Daily Commentary: March 09, 2021

Jeremy Engelbrecht1Option Commentary

One Good Day Does Not Make A Trend – Market Still Needs Time

Posted by Pete Stolcers on March 09

The S&P 500 will open 40 points higher this morning. There wasn’t much in the way of incremental news, but the US 10-year Treasury Note has bounced off of the one-year low. Interest rates have been rising steadily and any pause will be market friendly. Given the recent volatility, I still believe that we will see two-sided price action and swings within a wide trading range.

On a weekly chart the TLT has established support just above the 200-week moving average. Dovish comments from the Fed have been supported by the Treasury Secretary. Janet Yellen was the former Fed Chairman and she believes that the $1.9 trillion stimulus bill will not have a material impact on inflation. This is consistent with inflation adjusted bonds (TIPS) and they currently have an implied inflation rate of 2% (Fed target).

New Coronavirus cases are decreasing and states are reopening their economies.

The stimulus bill is likely to be passed by the House on Wednesday and the bill could be signed by the end of the week. That means that the long-awaited stimulus checks could be received in the next 10 days or so. This stimulus bill will keep sellers at bay.

Stocks are currently priced for a massive economic rebound and I consider them to be “rich”. It will take at least a few months for profits to catch up to current valuations. During the next few months I expect to see plenty of market fluctuations, but they should start to subside. Once the volatility decreases it will be time to consider bullish swing trades. In the last few weeks we have seen heavy selling and I don’t expect that to disappear overnight.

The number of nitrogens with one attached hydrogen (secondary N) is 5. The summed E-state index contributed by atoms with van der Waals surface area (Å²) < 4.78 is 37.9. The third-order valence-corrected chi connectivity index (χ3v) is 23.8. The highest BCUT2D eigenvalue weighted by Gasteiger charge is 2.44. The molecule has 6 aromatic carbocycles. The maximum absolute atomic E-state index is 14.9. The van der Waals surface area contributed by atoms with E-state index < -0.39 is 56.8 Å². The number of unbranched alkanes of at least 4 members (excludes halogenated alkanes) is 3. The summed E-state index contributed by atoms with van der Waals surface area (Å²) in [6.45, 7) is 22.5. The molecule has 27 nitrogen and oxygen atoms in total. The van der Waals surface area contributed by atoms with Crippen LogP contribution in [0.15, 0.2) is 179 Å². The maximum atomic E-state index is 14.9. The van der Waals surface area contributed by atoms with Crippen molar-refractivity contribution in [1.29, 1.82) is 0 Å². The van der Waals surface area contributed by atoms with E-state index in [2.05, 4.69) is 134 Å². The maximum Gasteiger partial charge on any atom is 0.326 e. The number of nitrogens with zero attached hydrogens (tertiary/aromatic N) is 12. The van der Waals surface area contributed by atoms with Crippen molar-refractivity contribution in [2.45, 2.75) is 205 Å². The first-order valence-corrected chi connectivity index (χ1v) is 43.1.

The rally this morning will be about 20 S&P points from the downward sloping trend line that started a month ago. SPY $389 is a resistance level I will be watching. A month ago I thought that a buying climax was possible and after the heavy selling we’ve seen the last few weeks I believe that is less likely.

Swing traders should remain in cash. This is a bounce; don’t bite on the first move higher. We’ve seen lots of nasty days where it felt like the bottom was going to fall out and we’ve seen lots of days where it seemed like the market was going to rocket higher. It’s important to put this move into context and to look at the mixed candles on the daily charts. I have been shaken out of bullish positions and I will patiently wait for clarity. When I see constructive price action I will start to sell out of the money bullish put spreads. One good day does not make a trend.

Day traders need to wait for the bid to be tested this morning. Opening gaps higher are typically tested and there is no need to chase stocks. The stimulus bill is already priced in and the bounce in TLT is just one bar. There wasn’t any incremental news overnight. If the market retraces early in the day you’ll have an opportunity to identify relative strength. If this is a “gap and go” rally I won’t participate to any great degree until we get a pullback. This is the lowest probability trading set up and I plan to be passive if we do not get a pullback on the open. If you rush in and buy stocks you could have the rug pulled out from under you and I won’t risk that. If the market holds the opening gains for 30 minutes (compression) I will use that opportunity to evaluate stocks. A market pullback would be more desirable. Heavy Buying and Relative Strength 30 will be your Option Stalker go to searches on the open.

Support is at the low from yesterday and resistance is at the high from yesterday.

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